The call for the IDNs EPDP team will take place on Thursday, 02 June 2022 at 13:30 UTC for 90 minutes.
For other places see: https://tinyurl.com/4tsb267c
- Roll Call & SOI (2 minutes)
- Welcome & Chair Updates (5 mins)
- Discuss charter question E7, parking lot item – evaluating variants of restricted gTLD (e.g., .brand, geographic names, etc.) (80 minutes)
- AOB (3 mins)
Apologies: Joseph Yee
GNSO transcripts are located on the GNSO Calendar
Notes/ Action Items
Roll Call & SOI
Welcome & Chair Updates
- Reviewing calendar, cancelled meeting #39 and #40. Takes into account ICANN74, which includes two sessions.
- During ICANN74 session – to receive an update from liaison on ccPDP4, update from small team, working session on charter questions. The sessions will be open to the public.
- Reminder that room capacities are limited.
Discuss charter question E7, parking lot item – evaluating variants of restricted gTLD (e.g., .brand, geographic names, etc.)
- This parking lot item came from discussing the evaluation of variants of restricted gTLDs.
- Connection to B5, which was about the principle for treatment of non-standard TLDs. Preliminary agreement there is that at a principle level, the variants should be considered different versions of the same string, and be bound by the same restrictions.
- Only considered the topic from the perspective of new gTLDs, not existing gTLDs. Also did not discuss at the evaluation process, which is why it was added to the parking lot.
- Slide 7 – Community-based TLDs
- Slide 8 – Geographic Names
- Slide 9 – Brand TLDs
- Slide 10 – TLDs Subject to Category 1 Safeguards
- Slide 11 – Questions for Discussion
- 1. Bound by same eval process 2) must meet same criteria and 3) if not possible to meet criteria, how should variants be treated?
- Complicated topic, so this may be a challenging conversation.
- Noted that the group has agreed that the primary and variants should be considered a single application. Therefore, it may make sense that the evaluation requirements should be applied against the variants.
- Some agreement from members. And further, that if a variant does not meet the requirements, it should not pass evaluation.
- For a community application in particular, it may not always be possible for a community applicant to meet the stringent requirements for Community Priority Evaluation. Therefore, may be better to consider the strings as a set, not individually require each to pass CPE.
- Noting the principles this group has agreed to (e.g., RZ-LGR, same-entity, atomicity, conservativeness), they should serve as a lens to look at this topic through.
- The primary string may potentially be subject to the heaviest, full requirements, and perhaps variants can be subject to a lighter weight evaluation process/requirements.
- Noted the expectation of updating the process flow to include preliminary recommendations, which may help understand requirements.
- For geographic names, the process should take into account the different levels (1, 2, 3) for comparison purposes. As in, should the letter of support be required for level 1, 2, or 3.
- Some suggestions that the letter of support should also apply to allocatable variants (requested variants).
- For .brand, a TM is required. In some cases, the variants may not have TMs. We may need additional expertise for some of these questions.
- There are entry conditions, evaluation conditions, and in some cases, contractual requirements. Maybe helpful to look at each. And perhaps there are general treatment for all.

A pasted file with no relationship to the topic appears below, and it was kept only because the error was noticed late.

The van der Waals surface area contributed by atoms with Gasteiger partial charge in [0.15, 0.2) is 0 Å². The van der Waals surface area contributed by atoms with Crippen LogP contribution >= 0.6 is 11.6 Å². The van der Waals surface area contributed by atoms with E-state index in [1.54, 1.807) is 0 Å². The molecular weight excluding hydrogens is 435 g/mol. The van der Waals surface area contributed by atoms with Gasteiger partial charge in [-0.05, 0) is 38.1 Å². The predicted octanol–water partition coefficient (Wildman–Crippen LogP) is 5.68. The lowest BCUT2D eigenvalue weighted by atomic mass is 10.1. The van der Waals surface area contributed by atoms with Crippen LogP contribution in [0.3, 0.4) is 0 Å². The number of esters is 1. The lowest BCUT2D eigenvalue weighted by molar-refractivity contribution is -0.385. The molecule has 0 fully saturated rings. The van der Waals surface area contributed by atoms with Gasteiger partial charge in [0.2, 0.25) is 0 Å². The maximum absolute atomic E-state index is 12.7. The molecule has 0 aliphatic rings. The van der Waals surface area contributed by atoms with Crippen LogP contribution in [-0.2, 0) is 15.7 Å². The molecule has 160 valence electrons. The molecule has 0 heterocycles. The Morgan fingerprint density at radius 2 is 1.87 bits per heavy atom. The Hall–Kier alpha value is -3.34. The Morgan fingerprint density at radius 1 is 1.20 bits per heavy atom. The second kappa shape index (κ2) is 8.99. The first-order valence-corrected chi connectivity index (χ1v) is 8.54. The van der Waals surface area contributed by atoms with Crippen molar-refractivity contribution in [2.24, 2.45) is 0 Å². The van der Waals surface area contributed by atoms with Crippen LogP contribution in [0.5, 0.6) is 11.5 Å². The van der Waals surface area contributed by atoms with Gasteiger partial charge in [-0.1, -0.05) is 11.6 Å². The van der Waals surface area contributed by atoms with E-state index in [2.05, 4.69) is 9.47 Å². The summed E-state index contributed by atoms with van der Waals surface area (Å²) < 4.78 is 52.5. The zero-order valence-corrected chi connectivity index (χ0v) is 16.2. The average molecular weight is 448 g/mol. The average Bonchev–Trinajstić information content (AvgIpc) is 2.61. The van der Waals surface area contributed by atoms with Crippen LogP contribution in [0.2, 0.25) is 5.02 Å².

- Three questions to shape discussion:
- Should each requested variant label be subject to the same evaluation process as the primary string?
- Should the variant labels meet the same criteria as the primary string in order to pass evaluation?
- In the event where it is not possible for the variant labels to meet the same criteria as the primary string, how should such variant labels be treated?
- Geographic Names – the variant may not strictly meet the requirements of a geographic name as defined in the AGB. Is this possible?
- For a city name in Arabic, the variant may be in Urdu, Pashto, etc.
- Requiring letters of support for variants potentially protects relevant governmental entity.
- Question about multiple applications for the same term, with different spellings. Or even same spelling, with multiple applicants (with adequate support).
- For a city in China, it may be politically sensitive to request the traditional Chinese as a variant and say it supports/non-objects. Or vice versa, asking other regions to endorse a simplified string may be problematic where they typically use traditional Chinese. As such, this is an argument to emphasize the primary string.
- There are implications here, where the variants may still be subject to objection processes.
- Noted that the example above, where a government is not in a position to endorse (even if it may not actually object.
- For Brands, it is similar to Geos, where the variants may not have a TM.
- Suggestion to block (or disallow from application) variants that are not trademarks. No standing to treat as a brand name if it doesn’t have TM backing.
- Community-based TLDs, would be relative to CPE. If not in contention, the claim to support a community is accepted as a matter of faith.
- Concern about scoring system for CPE. Explanation of applicability of scoring (i.e., to award priority over others).
- Question for this group is relevance of variants to CPE scoring.
- What makes these conversation more difficult is that it requires a deep understanding of the process to understand implications.
- Question about whether the 2012 round experienced challenging situations as it relates to variants. Clarification that variants were not allowed in 2012.